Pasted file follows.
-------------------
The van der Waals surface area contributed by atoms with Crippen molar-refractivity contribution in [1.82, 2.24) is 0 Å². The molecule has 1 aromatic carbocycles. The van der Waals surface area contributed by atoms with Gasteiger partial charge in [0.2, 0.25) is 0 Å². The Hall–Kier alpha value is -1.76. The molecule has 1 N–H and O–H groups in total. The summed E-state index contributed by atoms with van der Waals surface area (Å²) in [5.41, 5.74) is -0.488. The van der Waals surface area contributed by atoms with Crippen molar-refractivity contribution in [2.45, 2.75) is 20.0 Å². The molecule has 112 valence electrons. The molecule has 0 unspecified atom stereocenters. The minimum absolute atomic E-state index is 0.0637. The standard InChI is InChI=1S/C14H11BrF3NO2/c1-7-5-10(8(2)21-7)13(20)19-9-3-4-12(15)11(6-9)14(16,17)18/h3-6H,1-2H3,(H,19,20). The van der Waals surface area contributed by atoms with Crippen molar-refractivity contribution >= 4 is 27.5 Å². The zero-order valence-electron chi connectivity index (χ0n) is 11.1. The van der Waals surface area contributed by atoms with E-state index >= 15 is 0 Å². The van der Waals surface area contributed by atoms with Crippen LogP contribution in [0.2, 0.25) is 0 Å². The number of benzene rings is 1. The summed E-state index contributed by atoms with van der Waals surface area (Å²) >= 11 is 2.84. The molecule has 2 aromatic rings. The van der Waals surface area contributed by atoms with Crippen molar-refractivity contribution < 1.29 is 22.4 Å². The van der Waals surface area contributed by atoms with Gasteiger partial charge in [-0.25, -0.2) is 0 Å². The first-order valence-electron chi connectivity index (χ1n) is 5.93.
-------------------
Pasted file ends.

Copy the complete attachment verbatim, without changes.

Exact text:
The van der Waals surface area contributed by atoms with Crippen molar-refractivity contribution in [1.82, 2.24) is 0 Å². The molecule has 1 aromatic carbocycles. The van der Waals surface area contributed by atoms with Gasteiger partial charge in [0.2, 0.25) is 0 Å². The Hall–Kier alpha value is -1.76. The molecule has 1 N–H and O–H groups in total. The summed E-state index contributed by atoms with van der Waals surface area (Å²) in [5.41, 5.74) is -0.488. The van der Waals surface area contributed by atoms with Crippen molar-refractivity contribution in [2.45, 2.75) is 20.0 Å². The molecule has 112 valence electrons. The molecule has 0 unspecified atom stereocenters. The minimum absolute atomic E-state index is 0.0637. The standard InChI is InChI=1S/C14H11BrF3NO2/c1-7-5-10(8(2)21-7)13(20)19-9-3-4-12(15)11(6-9)14(16,17)18/h3-6H,1-2H3,(H,19,20). The van der Waals surface area contributed by atoms with Crippen molar-refractivity contribution >= 4 is 27.5 Å². The zero-order valence-electron chi connectivity index (χ0n) is 11.1. The van der Waals surface area contributed by atoms with E-state index >= 15 is 0 Å². The van der Waals surface area contributed by atoms with Crippen LogP contribution in [0.2, 0.25) is 0 Å². The number of benzene rings is 1. The summed E-state index contributed by atoms with van der Waals surface area (Å²) >= 11 is 2.84. The molecule has 2 aromatic rings. The van der Waals surface area contributed by atoms with Crippen molar-refractivity contribution < 1.29 is 22.4 Å². The van der Waals surface area contributed by atoms with Gasteiger partial charge in [-0.25, -0.2) is 0 Å². The first-order valence-electron chi connectivity index (χ1n) is 5.93.